The first glimpse of a sticky Southern summer is on the horizon, days filled with sun and sweat and laying around doing absolutely nothing. We will spend our days splashing with a water hose or in the pool or maybe a questionable pond in one of these Tennessee hollers. We’ll roast hot dogs over a fire after dark and accept the dry heat in exchange for momentary reprieve from the mosquitoes. The kids will watch way too much TV and moan about being bored and fail to complete their chores for the umpteenth time. They will also laugh about something utterly nonsensical, play Candyland 1,435 times because they get a piece of candy if they can get through the whole game without someone crying, and come up with ideas they never would have had before, when so many of their moments were being scheduled and planned for them.
No doubt about it, summer is my favorite season.
Then along comes August, when summer’s heat and humidity are oppressive and draining, and the endless stretches of days upon days becomes too empty to bear, and we look forward to school starting again. Freshly sharpened pencils and brand new notebooks and a lunchbox that is cool-but-not-too-babyish, of course, because these kids are growing up and these are the things that matter. The heat will slowly lift and the air becomes drier as the crisp winds of autumn usher in my real favorite season. We’ll have tailgates and sweaters and chili, and the explosion of color in these Great Smoky Mountains stirs something in my heart that can only be called “home.”
No doubt about it, fall is my favorite season.
Once December hits, though, my heart leaves autumn behind Thanksgiving, and I’m dreaming of a white Christmas. Granted, I don’t think I have ever seen snow on Christmas in 35 years in Tennessee, but it doesn’t stop my wishful thinking. It’s time to bundle up and build fires and bake bake bake my little heart out. Once the holidays pass and the lights come down, we are left with just cold and dreary, but that doesn’t have to mean depressing. Winter reminds me that renewal happens in the dark, underground, in the cold, in the waiting. This is the time for plants and animals to do the hard work of resting and preparing to blossom, and in a sense, I can do the same.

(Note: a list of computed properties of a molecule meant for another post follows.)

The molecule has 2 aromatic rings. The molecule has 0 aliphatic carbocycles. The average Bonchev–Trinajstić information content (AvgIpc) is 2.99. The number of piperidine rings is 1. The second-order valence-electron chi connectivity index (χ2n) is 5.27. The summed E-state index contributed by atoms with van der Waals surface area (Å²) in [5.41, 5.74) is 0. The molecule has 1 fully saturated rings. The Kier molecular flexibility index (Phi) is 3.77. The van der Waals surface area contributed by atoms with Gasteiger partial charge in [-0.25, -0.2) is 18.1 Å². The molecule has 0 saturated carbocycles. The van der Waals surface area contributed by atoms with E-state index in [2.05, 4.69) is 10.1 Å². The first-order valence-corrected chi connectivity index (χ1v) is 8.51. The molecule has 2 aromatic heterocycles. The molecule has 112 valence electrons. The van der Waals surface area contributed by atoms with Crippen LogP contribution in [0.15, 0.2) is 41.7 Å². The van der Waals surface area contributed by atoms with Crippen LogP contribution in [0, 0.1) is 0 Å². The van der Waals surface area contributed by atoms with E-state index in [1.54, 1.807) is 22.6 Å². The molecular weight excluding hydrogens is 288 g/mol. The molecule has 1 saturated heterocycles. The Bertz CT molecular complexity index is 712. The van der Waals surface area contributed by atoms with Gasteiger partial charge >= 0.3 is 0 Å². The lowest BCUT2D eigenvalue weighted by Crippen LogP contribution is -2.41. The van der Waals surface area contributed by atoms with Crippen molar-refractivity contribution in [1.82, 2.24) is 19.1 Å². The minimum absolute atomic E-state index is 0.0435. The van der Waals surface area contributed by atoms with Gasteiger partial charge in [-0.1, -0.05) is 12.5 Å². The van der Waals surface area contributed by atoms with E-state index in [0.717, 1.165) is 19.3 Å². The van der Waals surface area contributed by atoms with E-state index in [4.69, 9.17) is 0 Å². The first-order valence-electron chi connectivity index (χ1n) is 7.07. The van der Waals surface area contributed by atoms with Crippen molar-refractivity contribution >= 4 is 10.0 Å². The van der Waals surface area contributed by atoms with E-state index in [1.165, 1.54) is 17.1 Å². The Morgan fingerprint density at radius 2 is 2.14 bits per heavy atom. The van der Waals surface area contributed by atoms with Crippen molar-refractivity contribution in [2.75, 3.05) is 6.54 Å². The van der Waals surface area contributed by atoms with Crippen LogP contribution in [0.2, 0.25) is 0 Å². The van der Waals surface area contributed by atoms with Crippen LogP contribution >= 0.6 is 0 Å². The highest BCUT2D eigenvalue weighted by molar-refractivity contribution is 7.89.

No doubt about it, winter is my favorite season.
Then in comes March like a lion, and I don’t even mind the storms because I know it will go out like a lamb. The atmosphere shifts and the sky looks bluer, the earliest buds start to peep on the trees. The pale greens of every hue light the way as the sun glimmers through the first sign of shade on these winding country roads. Wildlife ventures out to forage in this spring rebirth, neighbors venture out to start their gardening, and my children venture out to dig for worms in the moist earth brought from this rain. As the world awakens and comes back to life, the gentle warmth of the sun seals the deal for me:
No doubt about it, spring is my favorite season.
Right now looks like none of those things, but still I think, my favorite season is this one. This season of safer at home, of learning each other and how we learn. Rediscovering family time and every meal around the table and — not gonna lie — family movie night every night. We are reading aloud and redecorating the play house and reorganizing the closet. We have ideas that we try out, because why the heck not? We explore every nook and cranny of our backyard, learn to identify poison ivy and poisonous snakes, and cringe at YouTube videos of people being stung by Murder Hornets. In this season, we honestly answer questions about Coronavirus and what happens if our grandparents are infected and how we can help our neighbors. We have church together in our living room and disciple our own kids and talk about our struggles. We sometimes take breaks from each other because 24/7 is a LOT of togetherness after two months+, but we always come back together because this is family, and we belong to each other.